Sandwiches of unknown nature…

The title of the post is from Daphne du Maurier’s Rebecca. I read it and the SF nature of it jumped out at me. What? It did, my brain works like that… And it got me thinking about how I often tackle world building from a food standpoint.

I’m reading a Mesopotamian cookbook at the minute (It’s for a fantasy story, *sh-h* don’t tell anyone) and the introduction the author gave caught the idea I often work with:

There is nothing more commonplace than eating and drinking. And certainly nothing can acquaint us better with the representatives of a culture than joining them for a moment or two in these activities.

It can reveal societal differences between characters and races or act as foreplay. I love writing food scenes, which is odd, as I loathe cooking in real life ;)

Bottero pushed the idea one step further for me, moving beyond simply discovering the food stuffs in your culture. Making up alien food is fun, especially the ones that are still alive at the table, a la Klingon. He pointed out that to really know a society, you have to stand behind the cook, see how the food is prepared, what routines and ritual go into the actual cooking–or not–of each dish. This has added something extra for me to think about as I build my worlds.

It’s early and my brain is fluff on good food examples from books, TV and films. What are yours?

Oh and I found this quote:

“But how will I eat cake if my head is over there, and my hands are over here?”
― Marie Antoinette

From an SF viewpoint…this begs for the French Queen to be a tentacled alien in the making :)

————-

Kim Knox brews sex, magic, darkness and technology in a little corner of North West England. She writes erotic science fiction and fantasy romance for Carina Press, Ellora’s Cave, Samhain Publishing, Cleis Press and others.

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SYNTHETIC DREAMS and BITTER HARVEST are available now from Carina Press.
AT THE COMMAND OF THE SORCERER and DARK DEALINGS coming soon

8 comments

  1. Great post!
    It’s amazing how much food can tell you about a person, what they’ll eat, how they prepare it, and then who they’ll eat it with. A person who controls every single calorie might be just as controlling over their personal and professional lives. Another might eat junk, letting their bodies and their minds run on nothing more than cheezits and twinkies.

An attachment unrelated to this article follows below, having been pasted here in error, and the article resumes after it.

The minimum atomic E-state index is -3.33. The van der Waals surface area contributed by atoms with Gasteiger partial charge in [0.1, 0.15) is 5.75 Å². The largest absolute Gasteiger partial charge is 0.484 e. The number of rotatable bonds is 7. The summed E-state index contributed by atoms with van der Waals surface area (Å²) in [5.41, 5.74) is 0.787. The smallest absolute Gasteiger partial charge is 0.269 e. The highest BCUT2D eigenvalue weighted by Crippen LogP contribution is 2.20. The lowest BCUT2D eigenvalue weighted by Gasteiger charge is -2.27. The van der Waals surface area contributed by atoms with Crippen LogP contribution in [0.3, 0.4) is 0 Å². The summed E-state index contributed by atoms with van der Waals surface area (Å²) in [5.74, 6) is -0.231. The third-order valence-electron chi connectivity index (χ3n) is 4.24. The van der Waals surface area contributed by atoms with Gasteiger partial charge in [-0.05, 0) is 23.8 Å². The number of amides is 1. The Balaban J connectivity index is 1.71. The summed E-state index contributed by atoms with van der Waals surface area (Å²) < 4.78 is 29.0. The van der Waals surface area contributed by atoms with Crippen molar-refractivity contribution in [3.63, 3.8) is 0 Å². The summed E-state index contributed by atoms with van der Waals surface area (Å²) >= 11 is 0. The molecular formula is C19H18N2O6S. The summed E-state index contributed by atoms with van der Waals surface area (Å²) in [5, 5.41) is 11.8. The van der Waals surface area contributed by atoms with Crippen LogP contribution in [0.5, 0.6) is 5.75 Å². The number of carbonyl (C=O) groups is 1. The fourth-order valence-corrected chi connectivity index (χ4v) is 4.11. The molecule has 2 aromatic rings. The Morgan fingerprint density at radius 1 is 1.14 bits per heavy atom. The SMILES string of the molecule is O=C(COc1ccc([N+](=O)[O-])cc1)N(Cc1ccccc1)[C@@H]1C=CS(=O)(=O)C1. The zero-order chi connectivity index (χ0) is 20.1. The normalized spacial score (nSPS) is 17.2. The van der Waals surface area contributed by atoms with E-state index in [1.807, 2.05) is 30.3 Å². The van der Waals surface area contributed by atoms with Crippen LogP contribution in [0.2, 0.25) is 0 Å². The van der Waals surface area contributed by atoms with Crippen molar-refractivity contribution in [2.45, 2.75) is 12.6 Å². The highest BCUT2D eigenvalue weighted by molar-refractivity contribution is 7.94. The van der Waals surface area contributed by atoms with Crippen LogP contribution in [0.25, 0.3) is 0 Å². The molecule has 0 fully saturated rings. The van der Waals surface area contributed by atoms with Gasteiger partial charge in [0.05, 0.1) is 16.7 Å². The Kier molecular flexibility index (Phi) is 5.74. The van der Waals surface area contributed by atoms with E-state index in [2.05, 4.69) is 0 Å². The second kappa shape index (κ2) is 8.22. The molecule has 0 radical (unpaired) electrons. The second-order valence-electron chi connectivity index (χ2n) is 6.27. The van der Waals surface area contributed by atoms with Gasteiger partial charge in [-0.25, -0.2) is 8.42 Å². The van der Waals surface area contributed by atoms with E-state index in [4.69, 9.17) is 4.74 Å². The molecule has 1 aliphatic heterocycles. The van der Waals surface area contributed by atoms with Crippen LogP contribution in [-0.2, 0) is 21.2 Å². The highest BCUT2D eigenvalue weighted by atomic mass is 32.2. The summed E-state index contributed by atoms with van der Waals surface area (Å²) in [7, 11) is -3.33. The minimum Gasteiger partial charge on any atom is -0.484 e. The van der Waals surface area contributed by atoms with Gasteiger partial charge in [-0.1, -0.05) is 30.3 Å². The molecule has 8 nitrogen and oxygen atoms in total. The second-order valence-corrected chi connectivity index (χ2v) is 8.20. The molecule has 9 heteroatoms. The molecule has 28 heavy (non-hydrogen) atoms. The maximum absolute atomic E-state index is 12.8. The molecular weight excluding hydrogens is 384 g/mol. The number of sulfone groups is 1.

I’m about to down my cup of coffee with a waffle. Wonder what that says about me….

    1. Absolutely, Flynn. Great point! :)
      Coffee and a waffle sounds great, btw…

  2. And chatting a bit more with @Isabelleflynn about this –she’s writing foody scenes herself at the minute –and she made another great point.

    A society will adapt foreign foods to their own tastes. For example, in Turkey a Mexican meal would come with yoghurt not sour cream. People like their own cuisine, why would they want something strange and different?

  3. I am now picturing a tentacled Antoinette. Thanks for the bunny, Knox. :/

    1. *mwahaha*

  4. I really have to learn to not read your posts. Now my mind is abuzz with what foods can represent different races.

    1. ooo, I like the sound of that :D

  5. Food is an awesome way to convey the qualities of the characters. Of course I immediately think of my own novels. In the Stellarnet Series, the alien Glin are pyrophobic, so they don’t cook anything. When they have to live — and eat — among humans, there are many interactions where this issue comes up. They nom on all kinds of things we wouldn’t — like raw eggs, live fish, fennel bulbs, onions, green peppers, etc. And sharing food is considered a very meaningful act, because they are a hunter-gatherer society where food is not so easy to obtain. So, “Hey, baby, here’s some fish I caught,” is a total come on. Alcohol has no effect on them, they drink it but compare it to things like stagnant swamp water or animal piss. In book one, Duin asks the heroine why humans eat raw apples but not raw potatoes, and why they call one “applesauce” when cooked, but not call the other “potatosauce.”

    In mainstream sci-fi examples, there were lots of references in DS:9 to Bajoran and Cardassian food and drink. One of my favorite lines is when Dukat is in a holding cell and Sisko asks if there’s anything he can get for him. Dukat says, “A bottle of kanar and an Orion slave girl would be nice.”

    I also liked the scene in Babylon 5 where G’kar is eating the uncooked rice that was thrown during a wedding.

    And it seems like every drink in a sci-fi show is blue Kool-aid, sipped from a flower vase of some kind. lol

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